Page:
Last Updated on June 7, 2023 by Christine Kaaloa
Back from my first ‘official’ solo trip with lots of cool experiences to share from Thailand and what I’ve learned about being on the solo road! Everything from mastering squat toilets and cold showers while trekking in the mountains, eating bugs, drinking tiger penis soaked whiskey in Laos, smoking with Buddhist monks, practicing circle 8’s with a guesthouse owner’s motorbike so I could rent a scooter, getting lost virtually …everywhere and more.
Firstly, a shout out of warm thanks to friends following fun updates on Facebook . Special Mahalos to those who super-caring and supportive of my first solo-solo and who went of their way to makesure I was safe and well-armed with Thai advice. You all Rock! my heart.
Here’s a breakdown of what I learned as a beginning solo traveler-
Table of Contents: The Good, the Bad & the Inevitable of Solo Travel
- 1 The Good Things of Being a Solo Traveler
- 2 Traveling solo inspires social confidence, even if you don’t know the language!
- 3 The Bad of Being a Female Solo Traveler
- 4 The Inevitable of Being a Female Solo Traveler
The Good Things of Being a Solo Traveler
I survived my first beginner steps of becoming a female solo traveler (of developing countries) and guess what- I loved every moment of it! I am converted. I totally understand how people can be attracted to both, Thailand and solo travel!
Thailand feels one of the easiest and safest countries to travel for a first time soloist: it’s well-traveled, the Thai are beautiful people (super-friendly and full of helpful smiles) and the convenience of having multiple modes of transportation options (I’ve used almost all of them), ensured that I was never stranded or worried as to how I would get around. Where there’s a will, there’s a way and in Thailand, you are given many ways!
Most importantly, as a female traveling alone, I always felt safe– even walking or biking home late at night…..
When I first initiated my challenge to travel the developing world solo, I wasn’t sure what to expect or whether I would like it. All I knew is that expanding my notion of travel to countries, which persevere through developing hardship and have an enduring cultural pride towards their traditions is my new passion. While this type of travel can feel physically demanding and challenging, I’ve found ita rewarding experience. My first giant step however, was erasing the fear to find the confidence of traveling alone.
(* Dealing with fear and trip preparations for this challenge are in my last 3 blog posts).
Friends, family and the people I’ve met on my trip, all thought I was “brave” for doing this trip alone. No one would openly admit to me- that given the opportunity to travel solo they probably wouldn’t want to; and that being a female solo traveler in popular theory, probably ranks as high as the guy whose job is to clean up elephant poo! It hardly seems like a fun, hip and sexy way to travel.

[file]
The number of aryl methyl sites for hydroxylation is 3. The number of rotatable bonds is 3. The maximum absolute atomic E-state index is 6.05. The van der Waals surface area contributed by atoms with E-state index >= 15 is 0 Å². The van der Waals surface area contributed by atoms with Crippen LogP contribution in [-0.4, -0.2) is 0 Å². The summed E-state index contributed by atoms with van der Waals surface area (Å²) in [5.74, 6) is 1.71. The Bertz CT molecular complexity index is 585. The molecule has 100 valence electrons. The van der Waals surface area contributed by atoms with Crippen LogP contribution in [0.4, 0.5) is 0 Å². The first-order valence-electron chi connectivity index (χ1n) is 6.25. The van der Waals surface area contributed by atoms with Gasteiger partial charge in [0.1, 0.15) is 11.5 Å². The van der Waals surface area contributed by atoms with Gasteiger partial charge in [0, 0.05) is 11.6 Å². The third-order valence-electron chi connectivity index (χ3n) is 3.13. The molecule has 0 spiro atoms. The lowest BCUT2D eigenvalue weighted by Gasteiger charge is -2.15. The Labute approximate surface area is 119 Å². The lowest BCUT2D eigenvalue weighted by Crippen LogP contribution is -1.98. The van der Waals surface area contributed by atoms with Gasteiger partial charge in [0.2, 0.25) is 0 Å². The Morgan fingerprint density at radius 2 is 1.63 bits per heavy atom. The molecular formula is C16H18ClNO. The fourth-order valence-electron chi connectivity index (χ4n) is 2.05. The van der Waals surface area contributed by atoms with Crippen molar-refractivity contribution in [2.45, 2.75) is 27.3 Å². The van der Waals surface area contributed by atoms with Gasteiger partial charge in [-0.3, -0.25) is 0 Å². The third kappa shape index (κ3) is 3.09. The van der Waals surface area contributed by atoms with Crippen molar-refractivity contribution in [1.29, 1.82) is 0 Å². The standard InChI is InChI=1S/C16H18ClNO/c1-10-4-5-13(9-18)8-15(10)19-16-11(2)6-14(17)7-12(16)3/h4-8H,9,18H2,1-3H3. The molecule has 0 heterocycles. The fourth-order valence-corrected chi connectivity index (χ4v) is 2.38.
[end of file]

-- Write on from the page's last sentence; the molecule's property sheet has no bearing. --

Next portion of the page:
After this trip, I’d have to disagree.
Discovering my Solo Travel Style
I used to have one when I traveled– style, that is. I was a cool artists, dressed in artsy trend… a serious artist which walked languidly and nonchalantly… or sometimes, very excitedly with a camera.
But now… Carrie Bradshaw is the least of my role models when I travel. Why?…
I’m strapped to a backpack, a wardrobe of 3’s (shirts, pants & underwear) and camera equipment, sweating through 90 degree weather in a country with conservative traditions; sexy is hardly the attention I want to draw to myself!
Unless your idea of traveling fun is bar-hopping with friends or a romantic getaway (you can still have these experiences as a soloist- it’s really dependent upon you!); then sometimes, being fixed to a partner or group can actually be more limiting to your experiencing the cultural interactions you’re there to explore!
The Good, the Bad & the Inevitable of a Beginner Solo Traveler
By drawing upon daily local encounters and being open to exchanges with a variety of people, I felt like I was sampling Thailand not only through the Thai, but through a mixed palette of cultural perspectives found in fellow travelers (photo below is of me and a mix of Indonesian and Malaysian travelers).
In fact, I seldom experienced moments of feeling a l o n e (and these very remediable exceptions I’ll explain in a later blog).
For my shy friends:
1. Solo travel forces you to make friends or interact
You must interact and initiate conversations with people in order to get around. I mean, if you’re painfully shy, you can try the approach of withholding your questions when lost or struggling. But I doubt you’ll be able to hold out, especially when you notice there are travelers who are in your shoes.. lost and looking for help. The good news is that upon interacting with others, you quickly find that you want to interact with people and that all people are interesting!
2. You are surrounded by “foreign” but you are the foreigner
Waiting for their bus, Thai sisters- Kew and Nu- watched, giggling at me as I took photos of a neighborhood altar. Nu followed me to a Kuan Yin statue around the corner, then reported me back to her sister. Their curiosity with me paved a perfect opportunity for me to approach them conversationally about Thai religion. In my travel incarnation, I was re-born as “exotic and interesting”, even if just a curious American.